Actual play of the hand is similar to that of bridge in that one must follow suit of possible, high card takes the hand, and trumps may be used to take a trick if a player is void in the suit played.
As indicated above, when the number of cards dealt each player reaches seven, special rules apply to the next four hands. The first of these four special hands is designated "BLIND", as indicated at 40 in FIG. 4. In this end the next three hands, recourse is had to a special die to determine trump. Such die is shown in FIGS. 2 and 3, and consists of a four sided pyramid 20 having the symbol for hearts, clubs, spades, and diamonds on faces 21, 22, 23, 24 thereof. The die is rolled by the dealer to determine trumps. This procedure is common to all four of these special hands but the timing of the roll will vary. In the case of the first or "BLIND" hand, the roll is made and the players' estimate of tricks to be taken is done before any player looks at his or her cards. Estimates are recorded and then the players pick up the cards and play commences as described above.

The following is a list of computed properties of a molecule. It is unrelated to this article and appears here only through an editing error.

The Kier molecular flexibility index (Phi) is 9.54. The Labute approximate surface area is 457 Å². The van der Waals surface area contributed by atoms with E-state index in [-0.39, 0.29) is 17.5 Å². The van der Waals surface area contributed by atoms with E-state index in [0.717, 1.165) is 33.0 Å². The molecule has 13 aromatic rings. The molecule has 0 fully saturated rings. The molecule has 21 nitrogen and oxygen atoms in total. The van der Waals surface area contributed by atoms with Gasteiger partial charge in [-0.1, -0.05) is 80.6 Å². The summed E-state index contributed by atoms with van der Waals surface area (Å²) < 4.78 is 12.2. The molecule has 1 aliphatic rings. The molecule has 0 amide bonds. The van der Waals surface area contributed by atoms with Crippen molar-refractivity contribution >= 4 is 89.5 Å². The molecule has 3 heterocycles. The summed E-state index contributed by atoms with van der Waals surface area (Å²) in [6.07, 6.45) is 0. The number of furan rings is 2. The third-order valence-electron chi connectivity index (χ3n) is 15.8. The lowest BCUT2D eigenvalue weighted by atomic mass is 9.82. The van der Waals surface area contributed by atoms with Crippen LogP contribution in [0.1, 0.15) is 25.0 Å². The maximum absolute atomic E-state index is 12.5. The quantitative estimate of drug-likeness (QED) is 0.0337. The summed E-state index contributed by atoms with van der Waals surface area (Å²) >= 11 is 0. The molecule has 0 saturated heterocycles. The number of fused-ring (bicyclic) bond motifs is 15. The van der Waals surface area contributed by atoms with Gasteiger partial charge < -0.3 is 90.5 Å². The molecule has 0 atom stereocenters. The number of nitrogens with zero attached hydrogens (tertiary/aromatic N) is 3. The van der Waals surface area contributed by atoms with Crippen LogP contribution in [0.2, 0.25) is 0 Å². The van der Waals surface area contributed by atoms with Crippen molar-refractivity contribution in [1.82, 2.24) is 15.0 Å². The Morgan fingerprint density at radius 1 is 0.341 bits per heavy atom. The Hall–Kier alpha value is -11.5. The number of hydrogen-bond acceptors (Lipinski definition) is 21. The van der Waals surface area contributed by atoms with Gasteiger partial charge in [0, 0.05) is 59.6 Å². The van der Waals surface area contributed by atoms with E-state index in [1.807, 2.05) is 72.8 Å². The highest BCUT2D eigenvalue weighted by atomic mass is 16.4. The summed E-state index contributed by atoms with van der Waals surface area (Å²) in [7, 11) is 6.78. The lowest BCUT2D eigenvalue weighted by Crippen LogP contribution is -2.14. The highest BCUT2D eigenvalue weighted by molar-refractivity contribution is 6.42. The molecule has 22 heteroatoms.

The second special hand is designated as "HALF BLIND", as indicated at 42 in FIG. 4. In this hand, each player looks at the cards dealt and gives the estimate of tricks to be taken before the die is rolled to determine trumps. Play then proceeds in a normal fashion.
The third of the special hands is designated "MISS", as indicated at 44 in FIG. 4. Here the die is rolled after the deal to determine trumps but no estimates are given. In the play of this hand, the goal is for each player to take as few tricks as possible. When scoring the hand, five points are deducted from the player's score for each trick taken.